By Beverly Gadson-Birch
Temperatures boiled over at Monday night’s heated meeting on single member District. Charleston County School Board member Kevin Hollingshead, an organizer of the meeting and vocal advocate for equity, said the meeting was called to receive input on a recent move by Charleston County Legislation Delegation to slow Superintendent Postlewait and the Board’s direction to overhaul the educational system. After decades of operating a dual system that has failed to educate students equitably, the Board voted to move forward with some aggressive, necessary and long-awaited changes. While that may have been welcome news to minority parents and stakeholders, it did not sit well with some “privileged parents” from high achieving schools like Buist, School of the Arts and Academic Magnet.
The meeting was an opportunity to present the pros and cons of single member district. Depending on who you ask, single member district will fix decades long problems of how members are elected and how their representative addresses issues in their respective district. For example, only West Ashley District #10 residents could vote for a person in their area to represent them on the County Board. The voters in District #10 can foster a relationship with their representative and hold him/her responsible. Residents will have a better chance of voting their representative out than if elected at-large. However, those in opposition were split. Councilmembers Henry Darby and Teddy Pryor, both elected through Single Member District voting, said they were not opposed but said a vote should be put off until after the 2020 Census. And, others said “time is off the essence and the community cannot wait two more years” .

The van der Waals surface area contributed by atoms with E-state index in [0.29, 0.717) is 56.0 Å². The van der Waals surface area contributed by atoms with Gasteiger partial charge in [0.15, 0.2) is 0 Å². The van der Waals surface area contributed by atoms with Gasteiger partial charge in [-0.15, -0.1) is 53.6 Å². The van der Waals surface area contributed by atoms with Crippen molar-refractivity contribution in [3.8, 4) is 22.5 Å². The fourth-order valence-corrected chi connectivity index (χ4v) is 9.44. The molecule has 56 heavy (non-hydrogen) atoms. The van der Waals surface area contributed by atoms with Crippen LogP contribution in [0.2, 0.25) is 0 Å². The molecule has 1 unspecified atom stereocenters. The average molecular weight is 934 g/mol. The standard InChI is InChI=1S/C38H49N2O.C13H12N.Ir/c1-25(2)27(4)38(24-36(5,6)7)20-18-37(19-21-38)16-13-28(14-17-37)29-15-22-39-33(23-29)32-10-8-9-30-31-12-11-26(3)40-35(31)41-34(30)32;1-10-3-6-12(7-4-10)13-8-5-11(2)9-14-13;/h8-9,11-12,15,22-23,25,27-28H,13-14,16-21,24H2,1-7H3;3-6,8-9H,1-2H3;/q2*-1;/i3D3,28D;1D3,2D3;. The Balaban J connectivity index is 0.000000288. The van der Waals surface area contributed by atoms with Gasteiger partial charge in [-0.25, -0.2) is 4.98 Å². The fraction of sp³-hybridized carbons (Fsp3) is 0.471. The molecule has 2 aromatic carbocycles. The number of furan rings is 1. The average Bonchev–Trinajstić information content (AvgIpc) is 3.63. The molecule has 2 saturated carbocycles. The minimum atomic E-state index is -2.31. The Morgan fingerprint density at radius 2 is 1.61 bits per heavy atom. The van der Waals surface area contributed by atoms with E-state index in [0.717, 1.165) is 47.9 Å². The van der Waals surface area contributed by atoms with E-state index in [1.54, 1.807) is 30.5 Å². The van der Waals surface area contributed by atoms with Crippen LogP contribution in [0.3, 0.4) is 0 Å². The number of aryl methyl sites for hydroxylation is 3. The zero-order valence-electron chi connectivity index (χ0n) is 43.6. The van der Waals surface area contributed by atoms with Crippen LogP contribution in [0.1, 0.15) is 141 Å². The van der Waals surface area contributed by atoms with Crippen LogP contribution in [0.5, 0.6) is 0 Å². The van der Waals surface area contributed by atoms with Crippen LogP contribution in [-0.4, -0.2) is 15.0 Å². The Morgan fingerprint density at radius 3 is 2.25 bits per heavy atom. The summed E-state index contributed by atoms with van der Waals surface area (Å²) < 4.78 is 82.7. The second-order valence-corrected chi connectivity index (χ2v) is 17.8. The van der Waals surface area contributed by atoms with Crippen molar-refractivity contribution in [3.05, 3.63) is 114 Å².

While I see advantages and disadvantages in single member district arguments, where were members of the delegation for the last twenty-five years when disingenuous decisions were being made by Charleston County School Board? Where was the Delegation for the past twenty-five years when Black community leaders and stakeholders appeared before the Board requesting equity in education and funding for minority students? Where was the Delegation when minority teachers and principals were being forced out of the district or transferred because they were not “good enough” or “smart enough” to teach or head up majority white or high performing schools? Where was the Delegation when hundreds of minority students were being disproportionately suspended and expelled? Where was the Delegation when minority schools were being closed, renamed, rebuilt and students bused out of their neighborhoods to accommodate white students? Where was the Delegation when minority students at Dunston Elementary were being molested by a school employee? Where was the Delegation during the last election when dark monies bought seats on the county school board? Where was the Delegation when minority community stakeholders fought for a county-wide high tech school at Rivers and were awarded 40% of the school’s space while 60% went to Math Science Charter and the high tech students only access to the school was through the back door? Where ‘da heck were y’all? Where were you when community meetings were held to close Garrett School of Technology, once a very high performing school; although stakeholders had the majority votes to keep Garrett at its present location, the board voted to close and relocate the tech school next to North Charleston High School.
The Legislation Delegation has been silent on almost every issue I have addressed. And, now since School of the Arts, Academic Magnet, and Buist are about to be taken off the district’s most sought after, highly revered, and high performing list, y’all decide to come out of hiding and move forward with Single Member Districts full speed ahead. How many of you met with concerned parents? How many of you have ever stepped foot into a predominately black school? How many of you have or have had children that attended a predominately black school?
White parents were quick to pull their children out of public school when court ordered integration became the law of the land. And, now that they have decided to return, it is on their terms. They want the best possible private school education, like what was created at Academic Magnet, School of the Arts and Buist, in a controlled public school setting. The last time I checked, black and brown parents pay taxes too. Their children deserve the same opportunities at success.
Single Member District is not a cure-all for years of discrimination, but depending on who you ask, it may be a step in the right direction to eliminate age old biases and dismantle a two-tier educational system.